Nine insurance resolutions to make for 2012

When the clock strikes midnight on New Year's Eve, what promises will you make to yourself? Lose weight? Quit smoking? Find a new job?

Experts say you can make some insurance resolutions that will help 2012 get off on the right foot. They might even save you a few bucks -- perhaps addressing a New Year's resolution to save money.

1. Ask for discounts.

new years resolutions insurance

Check with your auto or home insurance agent to make sure you’re receiving all of the discounts you’re eligible for. Insurance companies continue to roll out discounts like accident forgiveness and disappearing deductibles.

By running through an annual analysis with your insurance agent, you can save every penny available, says Tara Reynolds, a vice president at MassMutual. For example, you may be eligible for a discount of 1 percent to 10 percent if you install a security system in your home.

2. Assess your life insurance needs.

“There’s a common misconception that you only need to review your life insurance needs when big milestones occur,” Reynolds says.

However, earning a raise, taking on debt or having to care for a family member are among the non-milestone reasons you might need to adjust or add life insurance. Why not take a look at this type of insurance when you're ushering in the new year?

3. Protect your most valuable asset -- yourself.

Disability insurance is one of the most important types of insurance, but Reynolds says it’s also one that’s frequently overlooked. “This type of insurance provides replacement income should you get sick or injured and become unable to work,” Reynolds says.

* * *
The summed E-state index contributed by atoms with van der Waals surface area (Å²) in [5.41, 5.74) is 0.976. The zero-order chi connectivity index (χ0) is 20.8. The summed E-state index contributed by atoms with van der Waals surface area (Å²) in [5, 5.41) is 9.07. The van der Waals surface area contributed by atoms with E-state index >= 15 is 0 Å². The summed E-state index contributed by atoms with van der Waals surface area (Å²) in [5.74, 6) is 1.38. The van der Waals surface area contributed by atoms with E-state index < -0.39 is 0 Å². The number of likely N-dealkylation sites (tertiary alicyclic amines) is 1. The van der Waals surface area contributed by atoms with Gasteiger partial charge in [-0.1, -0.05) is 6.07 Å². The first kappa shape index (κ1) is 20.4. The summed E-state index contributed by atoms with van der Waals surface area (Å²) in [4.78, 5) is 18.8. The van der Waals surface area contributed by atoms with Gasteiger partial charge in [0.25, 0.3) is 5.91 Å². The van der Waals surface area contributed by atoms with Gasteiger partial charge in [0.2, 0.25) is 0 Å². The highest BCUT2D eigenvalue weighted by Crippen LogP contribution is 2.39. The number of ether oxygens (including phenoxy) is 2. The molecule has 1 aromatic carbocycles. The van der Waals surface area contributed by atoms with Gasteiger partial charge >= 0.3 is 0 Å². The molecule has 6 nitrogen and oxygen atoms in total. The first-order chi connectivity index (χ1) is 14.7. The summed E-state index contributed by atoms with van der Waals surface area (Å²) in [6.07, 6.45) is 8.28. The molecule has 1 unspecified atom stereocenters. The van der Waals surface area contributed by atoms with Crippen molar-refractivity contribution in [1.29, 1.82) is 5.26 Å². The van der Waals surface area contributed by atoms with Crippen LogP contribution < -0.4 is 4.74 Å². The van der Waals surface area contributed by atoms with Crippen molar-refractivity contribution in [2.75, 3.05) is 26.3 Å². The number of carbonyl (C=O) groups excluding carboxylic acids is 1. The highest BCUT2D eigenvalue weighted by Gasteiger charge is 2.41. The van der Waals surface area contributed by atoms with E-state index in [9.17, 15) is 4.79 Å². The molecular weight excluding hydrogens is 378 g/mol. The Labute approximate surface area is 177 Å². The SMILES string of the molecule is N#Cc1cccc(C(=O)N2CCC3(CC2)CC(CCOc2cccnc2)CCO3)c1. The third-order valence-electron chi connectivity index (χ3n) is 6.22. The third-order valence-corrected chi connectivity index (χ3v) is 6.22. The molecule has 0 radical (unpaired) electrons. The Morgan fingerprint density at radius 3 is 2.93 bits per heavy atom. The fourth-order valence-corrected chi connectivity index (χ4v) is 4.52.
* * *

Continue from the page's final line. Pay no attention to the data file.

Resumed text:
Todd Katz, executive vice president at MetLife, says a good rule of thumb is to protect 60 percent to 80 percent of your after-tax income with disability insurance. That way, you can cover essential expenses like housing, food, transportation and health care. “You will need to meet your essential living expenses if you should become disabled,” Katz says.

Katz notes that some disability insurance is better than no disability insurance at all. The cost varies drastically -- from a few hundred dollars to thousands of dollars -- based on such factors as age, gender and amount of coverage.

“If your budget is tight, it still makes sense to buy enough disability insurance to cover the rent or mortgage and keep your family in their home should you become disabled," he says.

4. Prepare a home inventory.

The time to document what you own is now, not once you've suffered a loss, says Ron Reitz, president of San Diego-based Quality Claims Management, a company that provided hazard claim recovery services.

A home inventory should include a description of each household item, along with its age, its replacement cost, where it was purchased and when you acquired it, according to Reitz. Photos of household items are suggested as well.